A "Scent Library" in Sanlitun Beijing
There are a variety of libraries and book bars in Beijing; however, in recent years, a "scent library" called Demeter has attracted attention in Sanlitun. It is not a traditional library for media such as books. It is instead for the storage of smells. The library has preserved different perfumes and various fragrances, including wet, earthy smells; fresh, laundry-room scents; the sweet taste of chocolate; and many more. With numerous fragrances in storage, it is just like a library containing thousands of delicate "perfume books." There are approximately 300 fragrances in the scent library, and the founders are happy to recall people's fond memories of the past through different smells.
Visitors are attracted to the furnishings as soon as they step into Demeter. With pure, white walls and furnished with all-white furniture, the interior of the shop is simple and decent. There are plentiful fragrance-testing boxes available inside. The fragrances are showcased in a cabinet resembling a big, white, traditional Chinese medicine cabinet. Multiple frames hold many unexpected fragrances, such as the scent of Play-doh, the taste of cream cake, and many more. The fragrances are all extracted from "real objects," basically originating from natural sources like vegetation, flowers, vegetables and fruits, etc.
The founders are two American men who possessed a scent collection of more than 800 fragrances. They were determined to make perfume by "connecting scent to memory." The inspiration of their creation comes from their lives, and it is to help people retrieve the scent memories that they have lost. The library brought several high-quality perfumes into China, such as Demeter, To the Scene, etc. These perfumes have broken the traditional concept of luxury brand perfumes by putting forward the concept that "the scent should be an experience … Demeter has dutifully recorded the original scent of the object itself and will transport people's minds into a different time and space in order to arouse the memories hidden deep inside their hearts."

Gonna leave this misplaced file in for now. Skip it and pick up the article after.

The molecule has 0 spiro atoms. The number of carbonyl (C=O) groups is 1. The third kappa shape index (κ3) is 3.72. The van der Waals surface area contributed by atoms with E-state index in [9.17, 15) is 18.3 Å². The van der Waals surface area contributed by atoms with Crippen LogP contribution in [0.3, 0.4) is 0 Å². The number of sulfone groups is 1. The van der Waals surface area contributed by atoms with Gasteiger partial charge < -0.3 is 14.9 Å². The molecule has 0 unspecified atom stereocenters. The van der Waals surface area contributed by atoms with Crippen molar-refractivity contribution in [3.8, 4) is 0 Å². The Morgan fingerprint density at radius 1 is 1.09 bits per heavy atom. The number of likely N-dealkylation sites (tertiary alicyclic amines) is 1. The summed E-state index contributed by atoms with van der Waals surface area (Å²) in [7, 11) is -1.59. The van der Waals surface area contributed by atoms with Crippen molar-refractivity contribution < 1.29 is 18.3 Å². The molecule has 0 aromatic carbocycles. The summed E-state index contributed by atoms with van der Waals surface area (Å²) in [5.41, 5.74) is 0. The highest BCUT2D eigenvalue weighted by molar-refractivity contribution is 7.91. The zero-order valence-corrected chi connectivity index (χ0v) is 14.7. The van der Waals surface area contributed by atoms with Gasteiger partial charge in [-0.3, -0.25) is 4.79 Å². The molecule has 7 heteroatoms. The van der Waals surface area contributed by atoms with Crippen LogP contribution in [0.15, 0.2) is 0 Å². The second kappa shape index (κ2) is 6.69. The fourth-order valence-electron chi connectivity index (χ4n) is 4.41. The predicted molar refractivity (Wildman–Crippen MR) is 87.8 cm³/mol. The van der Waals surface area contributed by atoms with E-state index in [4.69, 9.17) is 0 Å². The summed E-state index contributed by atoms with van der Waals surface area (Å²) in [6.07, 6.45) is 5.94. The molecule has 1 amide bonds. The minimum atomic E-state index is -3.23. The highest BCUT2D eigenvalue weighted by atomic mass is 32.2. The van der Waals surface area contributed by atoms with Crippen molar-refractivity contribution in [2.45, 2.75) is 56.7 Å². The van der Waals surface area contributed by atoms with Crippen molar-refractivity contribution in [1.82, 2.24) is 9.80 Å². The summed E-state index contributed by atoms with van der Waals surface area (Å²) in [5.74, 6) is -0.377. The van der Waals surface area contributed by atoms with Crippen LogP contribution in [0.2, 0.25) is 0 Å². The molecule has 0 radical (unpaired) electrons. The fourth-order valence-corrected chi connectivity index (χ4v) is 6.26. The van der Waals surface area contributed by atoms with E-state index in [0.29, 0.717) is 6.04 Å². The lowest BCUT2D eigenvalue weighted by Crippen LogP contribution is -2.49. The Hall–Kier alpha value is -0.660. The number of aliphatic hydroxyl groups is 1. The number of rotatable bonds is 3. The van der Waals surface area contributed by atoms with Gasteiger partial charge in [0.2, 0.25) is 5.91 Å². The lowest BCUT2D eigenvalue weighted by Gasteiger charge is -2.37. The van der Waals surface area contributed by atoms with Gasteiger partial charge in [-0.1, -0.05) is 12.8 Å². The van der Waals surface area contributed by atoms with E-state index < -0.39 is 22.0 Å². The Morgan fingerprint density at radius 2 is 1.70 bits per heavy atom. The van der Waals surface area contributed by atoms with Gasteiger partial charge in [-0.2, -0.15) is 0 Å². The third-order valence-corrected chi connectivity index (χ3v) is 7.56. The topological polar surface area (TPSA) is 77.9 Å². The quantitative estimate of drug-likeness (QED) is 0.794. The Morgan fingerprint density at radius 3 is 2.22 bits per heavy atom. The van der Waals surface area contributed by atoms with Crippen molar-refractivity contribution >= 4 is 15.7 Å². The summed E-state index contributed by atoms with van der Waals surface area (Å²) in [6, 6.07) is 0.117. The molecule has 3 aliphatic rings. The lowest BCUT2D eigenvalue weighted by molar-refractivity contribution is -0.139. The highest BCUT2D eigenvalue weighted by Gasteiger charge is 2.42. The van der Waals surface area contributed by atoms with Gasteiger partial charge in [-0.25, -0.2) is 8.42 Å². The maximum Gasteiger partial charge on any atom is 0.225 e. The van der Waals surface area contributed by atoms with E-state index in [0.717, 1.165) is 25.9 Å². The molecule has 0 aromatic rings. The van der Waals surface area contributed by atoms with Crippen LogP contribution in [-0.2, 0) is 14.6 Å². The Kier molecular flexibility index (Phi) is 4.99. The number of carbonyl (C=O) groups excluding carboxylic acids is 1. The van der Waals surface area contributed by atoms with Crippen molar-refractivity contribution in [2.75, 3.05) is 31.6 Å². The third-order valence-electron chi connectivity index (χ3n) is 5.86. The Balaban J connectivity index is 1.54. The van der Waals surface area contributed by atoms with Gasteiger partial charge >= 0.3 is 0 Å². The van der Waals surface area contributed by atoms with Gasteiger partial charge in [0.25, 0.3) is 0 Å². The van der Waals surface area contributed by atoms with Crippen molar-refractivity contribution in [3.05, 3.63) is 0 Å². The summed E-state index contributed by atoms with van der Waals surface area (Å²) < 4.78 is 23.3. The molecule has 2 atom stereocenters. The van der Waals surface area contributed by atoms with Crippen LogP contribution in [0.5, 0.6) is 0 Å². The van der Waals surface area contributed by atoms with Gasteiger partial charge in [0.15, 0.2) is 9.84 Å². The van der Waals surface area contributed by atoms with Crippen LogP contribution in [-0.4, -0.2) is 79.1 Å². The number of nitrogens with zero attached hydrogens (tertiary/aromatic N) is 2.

Those perfumes embrace several themes, such as life, vegetables and fruits, delicacies, wines, plants, nature, specialty cuisines and more, including those hard-to-capture scents such as snow and dust. Sometimes we have the desire to smell familiar, old scents from our youth or another time. For example, the famous Japanese director Akira Kurosawa once said in his memoirs that when he was a little boy, he was often taken to the bathroom by his nanny in the dark. After he grew up, the scent of a bathroom would always bring him back to those early memories. It is surprising that it is possible to "catch" those fleeting smells and to place them into bottles, preserving those memories that are tied to the fragrances. But they can be captured, and those scents can then be shared with everyone at scent libraries such as Demeter.
"It is unexpected that I can smell again the scent of the laundry room. Because a long time ago, in the time when washing machines were not everywhere, we would go out to the laundry room to wash our clothes. People my age all have that memory in mind," said a middle-aged woman. Maybe one day the whole world will be polluted and people will lose lots of scents that we once knew. If that happens, perhaps the only way to experience these scents again will be through scent libraries such as Demeter.
In addition to people's interest in the scent library, some people expressed concerns. "It is acceptable to collect some normal scents. However, some special odors of particular objects such as earthworm, hemp, tobacco, etc. might have a bad influence on youngsters," worried one parent. Some worry that being in touch with certain odors coupled with children's strong sense of curiosity would lead them astray.
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